Names or keywords. Advanced Search. All Boards. Use Soundex. Hide Advanced Search.
The implication that the chief executive of Missouri conspired to kill a private citizen startled the public and added to James's notoriety. Samuels attended school at New Liberty and was graduated from a Cincinnati medical college. On April 3,Jesse James was killed by Robert Ford, who was a member of the gang living in the James house and who was hoping to collect a state reward on James' head. Crittendenplanning to bring in the famous outlaw. Views Read Edit View history. It has been argued in rebuttal that James was at the time Facial exercise for eyes bedridden with his wound. Trip Planning Caution : RoadsideAmerica.
Oob chick. Historical records matching Jesse James, American Outlaw
The James—Samuel family sided with jessw Confederates at the outbreak of homsstead. Local violence continued to increase in the state; Governor Thomas Clement Fletcher had recently ordered homesteead company of militia into Johnson County to suppress guerrilla activity. Jamds intent of the first Homestead Act, passed inwas to liberalize the homesteading requirements of the Preemption Act of On April 3,Jesse James was killed by Robert Ford, who was a member of the gang living in the James house and Acres jesse james family homestead was hoping to collect a state reward on James' head. Birth of Mary Susan Barr. The arrangements had not yet been finished this morning, but the funeral probably will be tomorrow afternoon, if the relatives arrive in time. Three years ago her second husband died in a Acdes hospital for the insame at St. It was in very rough shape but we were renting and hoping to buy it in time. Samuel's face as she left the porch and led the way around the house to what had been a grave under a great tree. Third: I have heretofore given to my grand-daughter Page 2: Mary S. We put out the blaze, and no Horny story super saved the lives of the rest, for the plan evidently was to kill all of us and burn up our bodies to destroy all evidence against them.
Reuben Samuel by repeatedly hanging him from a tree in the front yard.
- Jesse James's mother Zerelda Samuel.
- There father died while the boys were young and their mother was married a couple of more times after his death.
- Autobiographies Biographies St.
- Son of Rev.
Son of Rev. Jesse Woodson James September 5, — April 3, was an American outlaw, gang leader, bank robber, train robber, and murderer from the state of Missouri and the most famous member of the James-Younger Gang. Already a celebrity when he was alive, he became a legendary figure of the Wild West after his death. Some recent scholars place him in the context of regional insurgencies of ex-Confederates following the American Civil War rather than a manifestation of frontier lawlessness or economic justice.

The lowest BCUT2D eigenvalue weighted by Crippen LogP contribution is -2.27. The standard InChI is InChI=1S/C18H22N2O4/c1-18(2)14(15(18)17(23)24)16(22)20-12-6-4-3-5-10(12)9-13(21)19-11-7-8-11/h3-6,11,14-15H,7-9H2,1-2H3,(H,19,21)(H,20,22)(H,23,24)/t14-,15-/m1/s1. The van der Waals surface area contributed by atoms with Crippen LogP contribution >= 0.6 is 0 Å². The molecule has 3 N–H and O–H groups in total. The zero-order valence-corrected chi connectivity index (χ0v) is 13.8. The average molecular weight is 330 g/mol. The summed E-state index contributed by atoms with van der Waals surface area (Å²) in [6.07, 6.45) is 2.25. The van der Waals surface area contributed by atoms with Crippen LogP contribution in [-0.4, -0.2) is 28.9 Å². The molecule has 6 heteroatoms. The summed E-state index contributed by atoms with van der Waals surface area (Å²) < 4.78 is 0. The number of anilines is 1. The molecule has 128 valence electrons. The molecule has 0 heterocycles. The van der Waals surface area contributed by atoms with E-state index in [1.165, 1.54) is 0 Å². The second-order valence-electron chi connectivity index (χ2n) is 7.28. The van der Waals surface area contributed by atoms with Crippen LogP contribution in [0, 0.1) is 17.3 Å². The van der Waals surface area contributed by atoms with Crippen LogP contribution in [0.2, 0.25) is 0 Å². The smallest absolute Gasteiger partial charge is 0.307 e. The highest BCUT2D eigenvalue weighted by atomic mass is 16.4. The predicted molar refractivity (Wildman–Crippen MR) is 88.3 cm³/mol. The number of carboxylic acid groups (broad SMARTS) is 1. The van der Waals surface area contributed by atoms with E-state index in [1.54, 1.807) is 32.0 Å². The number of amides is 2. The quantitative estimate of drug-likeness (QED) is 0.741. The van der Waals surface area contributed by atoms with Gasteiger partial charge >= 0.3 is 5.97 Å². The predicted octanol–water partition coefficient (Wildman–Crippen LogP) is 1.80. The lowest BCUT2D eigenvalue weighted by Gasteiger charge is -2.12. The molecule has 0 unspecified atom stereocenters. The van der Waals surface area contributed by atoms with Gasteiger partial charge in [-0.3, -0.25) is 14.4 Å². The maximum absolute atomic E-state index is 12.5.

They were accused of participating in atrocities committed against Union soldiers. After the war, as members of one gang or another, they robbed banks, stagecoaches, and trains.
Despite popular portrayals of James as a kind of Robin Hood, robbing from the rich and giving to the poor, there is no evidence that he and his gang used their robbery gains for anyone but themselves. The James brothers were most active with their gang from about until , when their attempted robbery of a bank in Northfield, Minnesota, resulted in the capture or deaths of several members. They continued in crime for several years, recruiting new members, but were under increasing pressure from law enforcement.
On April 3, , Jesse James was killed by Robert Ford, who was a member of the gang living in the James house and who was hoping to collect a state reward on James' head. Jesse James Farm in Kearney. The original farmhouse is on the left and an addition on the right was expanded after Jesse James died.
Across a creek and up a hill on the right was the home of Daniel Askew, where Askew was killed on April 12, Askew was suspected of cooperating with the Pinkertons in the January bombing of the house in a room on the left. James's original grave was on the property but he was later moved to a cemetery in Kearney.
The original footstone is still outside, although the family has replaced the headstone. His father, Robert S. James, of Welsh ancestry, was a commercial hemp farmer and Baptist minister in Kentucky, who migrated to Bradford, Missouri after marriage and helped found William Jewell College in Liberty, Missouri. He was prosperous, acquiring six slaves and more than acres 0.
Robert James traveled to California during the Gold Rush to minister to those searching for gold and died there when Jesse was three years old. Reuben Samuel, who moved into the James' home. Zerelda and Reuben Samuel acquired a total of seven slaves, who served mainly as farmhands in tobacco cultivation in Missouri. Clay County was in a region of Missouri later dubbed "Little Dixie," as it was a center of migration from the Upper South.